RBS fined heavily for failing to enforce Treasury blacklist

05 August 2010

 

The Financial Services Authority has imposed a GBP5.6 million fine on Royal Bank of Scotland for failing to make adequate checks on the identities of its customers.

The Money Laundering Regulations 2007 prohibit banks from supplying financial services or money to proscribed persons and organisations. To comply with this rule, all banks must install systems to automatically compare the names of their clients (and those they deal with) against a government blacklist.

This list includes 500 organisations and 1400 individuals, of which about 60 are UK resident. It is compiled by the Treasury's Asset Freezing Unit from information supplied by the United Nations, European Union and various UK agencies.

The screening process is done by a method called "fuzzy matching", which detects names that match, or nearly match, those on the list. But during 2008, says the FSA, RBS's checking system did not do this adequately; about a quarter of near-matches that the system should have spotted in fact went unnoticed.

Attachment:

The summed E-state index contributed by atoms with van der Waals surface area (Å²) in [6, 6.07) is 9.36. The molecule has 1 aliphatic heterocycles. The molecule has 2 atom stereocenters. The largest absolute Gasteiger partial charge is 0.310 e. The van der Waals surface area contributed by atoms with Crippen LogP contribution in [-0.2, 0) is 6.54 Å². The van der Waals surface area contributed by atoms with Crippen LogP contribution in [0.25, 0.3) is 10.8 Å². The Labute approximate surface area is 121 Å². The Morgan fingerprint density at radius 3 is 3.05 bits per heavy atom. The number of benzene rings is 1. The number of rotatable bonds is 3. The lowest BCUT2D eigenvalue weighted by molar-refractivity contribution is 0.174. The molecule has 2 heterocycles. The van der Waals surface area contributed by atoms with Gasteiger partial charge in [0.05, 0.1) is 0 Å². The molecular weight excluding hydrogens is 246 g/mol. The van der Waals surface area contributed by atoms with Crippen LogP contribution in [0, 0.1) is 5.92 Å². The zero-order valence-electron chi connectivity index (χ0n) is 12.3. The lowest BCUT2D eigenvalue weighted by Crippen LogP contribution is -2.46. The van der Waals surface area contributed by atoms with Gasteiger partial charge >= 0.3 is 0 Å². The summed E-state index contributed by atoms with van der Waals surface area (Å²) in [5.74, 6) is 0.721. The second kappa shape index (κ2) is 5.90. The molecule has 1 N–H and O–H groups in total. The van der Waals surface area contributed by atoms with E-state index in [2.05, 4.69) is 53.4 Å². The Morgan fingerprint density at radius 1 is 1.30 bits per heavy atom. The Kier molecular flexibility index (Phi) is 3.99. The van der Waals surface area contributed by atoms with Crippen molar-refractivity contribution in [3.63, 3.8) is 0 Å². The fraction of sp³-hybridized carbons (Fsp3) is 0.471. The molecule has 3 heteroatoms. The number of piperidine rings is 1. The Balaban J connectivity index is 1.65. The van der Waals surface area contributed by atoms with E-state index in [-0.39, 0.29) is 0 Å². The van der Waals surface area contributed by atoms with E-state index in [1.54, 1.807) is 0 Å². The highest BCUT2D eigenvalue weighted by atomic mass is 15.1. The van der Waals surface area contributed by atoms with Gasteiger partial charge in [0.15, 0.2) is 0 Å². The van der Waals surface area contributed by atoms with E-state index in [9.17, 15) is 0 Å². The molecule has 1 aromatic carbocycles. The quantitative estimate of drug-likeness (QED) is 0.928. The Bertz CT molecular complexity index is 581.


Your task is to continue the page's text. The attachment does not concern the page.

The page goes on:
The bank also failed to keep consistent due-diligence records of the beneficial owner of its corporate customers, according to the FSA's Decision Notice. Where it did have that information, it did not screen the individuals against the Treasury blacklist.

Banks must also monitor cross-border SWIFT payments, including all incoming payments to their customers, all Euro payments made by customers, and all sterling payments made by customers (except to US institutions; the US authorities already have direct access to all European financial transactions made via the SWIFT system.) Again RBS failed to do this until much later.

RBS - which also owns NatWest, Coutts, and Ulster Bank - is a key institution in the Treasury's efforts against suspicious money transfers, as it processes more foreign payments than any other UK bank. In 2007 it processed GBP7.6 trillion of inward Euro payments and GBP8.6 trillion of outward Euro payments, with a total volume of 1.8 million payment transactions.

This was reflected in the size of the fine - the second largest fine ever imposed by the FSA, and the first under the 2007 regulations. Originally it was set at GBP8 million, but this was reduced by GBP2.4 million when RBS agreed to submit quickly and waived its right to an appeal. It has also remedied the defects in its systems.

The FSA's full Decision Notice is worth reading to cast light on the technical measures the authorities use in their search for concealed money transfers.

 

Sources

Financial Services Authority (FSA)

The Guardian

Global Witness


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